A fight over whether women should be required to register for a potential draft has been revived in Congress.
Last year, Congress appeared on the precipice of making women register with what's formally called the Selective Service System, but the idea was dropped from the defense policy bill signed into law after closed-door House-Senate negotiations despite having bipartisan support.
Now, the proposal is back in the version of the National Defense Authorization Act, or NDAA, making its way through the Senate, and conservatives are again vowing a fierce fight against what they refer to as "drafting our daughters."
The U.S. military has not drafted anyone since the Vietnam War, and defense officials have repeatedly said they have no intention of moving away from the all-volunteer force.
But men ages 18 through 25 still have to register for Selective Service in case of an emergency catastrophic enough to activate the draft. If they fail to register, men face consequences such as losing access to federal financial aid for college.
Earlier this month, the Senate Armed Services Committee voted 20-6 to require women to register for the draft as part of its version of this year's NDAA. The version of the NDAA advanced by the House Armed Services Committee last week does not contain a similar provision, despite the committee supporting the idea last year.
The makeup and political dynamics of Congress have not changed since last year, and the same group of conservative lawmakers who opposed the provision then are vowing a fight again this year.
"The reality is that if we are a country that actively chooses to forcibly conscript our daughters, we are past the point of salvation," Rep. Chip Roy, R-Texas, wrote in a letter this month to the leaders of the House Armed Services Committee. In a separate tweet opposing women registering for the draft, Roy claimed, without citing specific evidence, that "even volunteer women in the military cause the standards to be reduced."
In the Senate, 12 Republicans wrote a letter saying including the Selective Service provision in the NDAA "would be a grave mistake and would needlessly inject divisive social policies into important debates over our national security."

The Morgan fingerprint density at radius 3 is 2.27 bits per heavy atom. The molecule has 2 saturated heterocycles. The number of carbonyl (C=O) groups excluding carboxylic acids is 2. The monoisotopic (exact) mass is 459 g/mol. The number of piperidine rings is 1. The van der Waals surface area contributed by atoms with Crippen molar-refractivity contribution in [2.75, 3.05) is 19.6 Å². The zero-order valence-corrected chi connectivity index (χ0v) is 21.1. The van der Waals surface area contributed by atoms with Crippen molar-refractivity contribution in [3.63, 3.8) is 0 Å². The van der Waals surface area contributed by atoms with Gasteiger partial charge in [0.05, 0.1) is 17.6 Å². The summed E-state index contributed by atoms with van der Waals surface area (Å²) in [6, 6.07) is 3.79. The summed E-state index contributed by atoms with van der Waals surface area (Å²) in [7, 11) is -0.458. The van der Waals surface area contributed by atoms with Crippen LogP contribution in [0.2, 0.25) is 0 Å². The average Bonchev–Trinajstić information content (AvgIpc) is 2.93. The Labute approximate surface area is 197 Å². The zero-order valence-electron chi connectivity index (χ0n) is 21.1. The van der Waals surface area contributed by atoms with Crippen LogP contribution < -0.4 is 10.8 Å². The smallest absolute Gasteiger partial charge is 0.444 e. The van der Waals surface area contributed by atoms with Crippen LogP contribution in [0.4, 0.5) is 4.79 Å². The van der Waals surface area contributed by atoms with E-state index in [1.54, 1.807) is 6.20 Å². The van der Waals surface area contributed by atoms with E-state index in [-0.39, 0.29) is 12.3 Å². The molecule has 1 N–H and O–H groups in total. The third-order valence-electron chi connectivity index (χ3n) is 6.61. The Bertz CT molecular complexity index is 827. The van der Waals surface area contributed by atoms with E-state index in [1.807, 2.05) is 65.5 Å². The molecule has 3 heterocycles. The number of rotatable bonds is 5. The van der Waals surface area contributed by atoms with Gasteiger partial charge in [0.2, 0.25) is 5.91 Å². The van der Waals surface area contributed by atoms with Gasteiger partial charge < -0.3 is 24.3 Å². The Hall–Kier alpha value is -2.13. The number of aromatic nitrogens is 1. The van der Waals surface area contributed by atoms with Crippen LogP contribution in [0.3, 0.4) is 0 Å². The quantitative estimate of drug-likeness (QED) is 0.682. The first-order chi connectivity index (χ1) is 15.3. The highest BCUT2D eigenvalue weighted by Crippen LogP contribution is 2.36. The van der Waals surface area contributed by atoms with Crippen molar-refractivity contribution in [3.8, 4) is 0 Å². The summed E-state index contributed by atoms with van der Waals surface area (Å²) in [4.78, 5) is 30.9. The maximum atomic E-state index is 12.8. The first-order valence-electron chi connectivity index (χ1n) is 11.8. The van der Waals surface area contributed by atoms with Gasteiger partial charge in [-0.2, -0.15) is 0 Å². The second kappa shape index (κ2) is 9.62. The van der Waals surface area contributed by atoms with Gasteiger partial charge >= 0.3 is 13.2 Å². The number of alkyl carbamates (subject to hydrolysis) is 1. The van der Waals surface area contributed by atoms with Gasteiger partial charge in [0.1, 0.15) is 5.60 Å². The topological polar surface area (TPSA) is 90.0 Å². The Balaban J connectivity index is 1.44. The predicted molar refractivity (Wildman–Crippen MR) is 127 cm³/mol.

In 1981, the Supreme Court ruled that a male-only draft was justified because women were excluded from combat jobs.
But all combat jobs were opened to women in 2015. Congress followed that decision by including a requirement for women to register for the draft in initial versions of the 2016 NDAA. It was jettisoned from that year's final version of the law in favor of a commission to study the future of the draft.
The commission finished its work in 2020 and recommended that draft registration be expanded to include women, calling it a "necessary and fair step."
The Supreme Court last year declined to revisit the issue, citing the expectation that Congress would soon act.
With the commission's recommendation providing support, lawmakers tried in last year's NDAA to require women to register. But despite being in both the House and Senate versions of the bill and having bipartisan support, the requirement was again dropped from the version of the NDAA that got signed into law amid adamant opposition from a small but vocal group of conservatives.
After last year's defeat, supporters of female draft registration vowed to keep working to update the Selective Service requirements.
"To say only men are needed in that moment of a national emergency is outrageous and obscene," Sen. Kirsten Gillibrand, D-N.Y., said at a news conference after last year's NDAA was finalized.
In a statement this month, Gillibrand highlighted the Selective Service provision in this year's NDAA as one of the "important programs and measures [that] are now on their way to becoming law."
-- Rebecca Kheel can be reached at firstname.lastname@example.org. Follow her on Twitter @reporterkheel.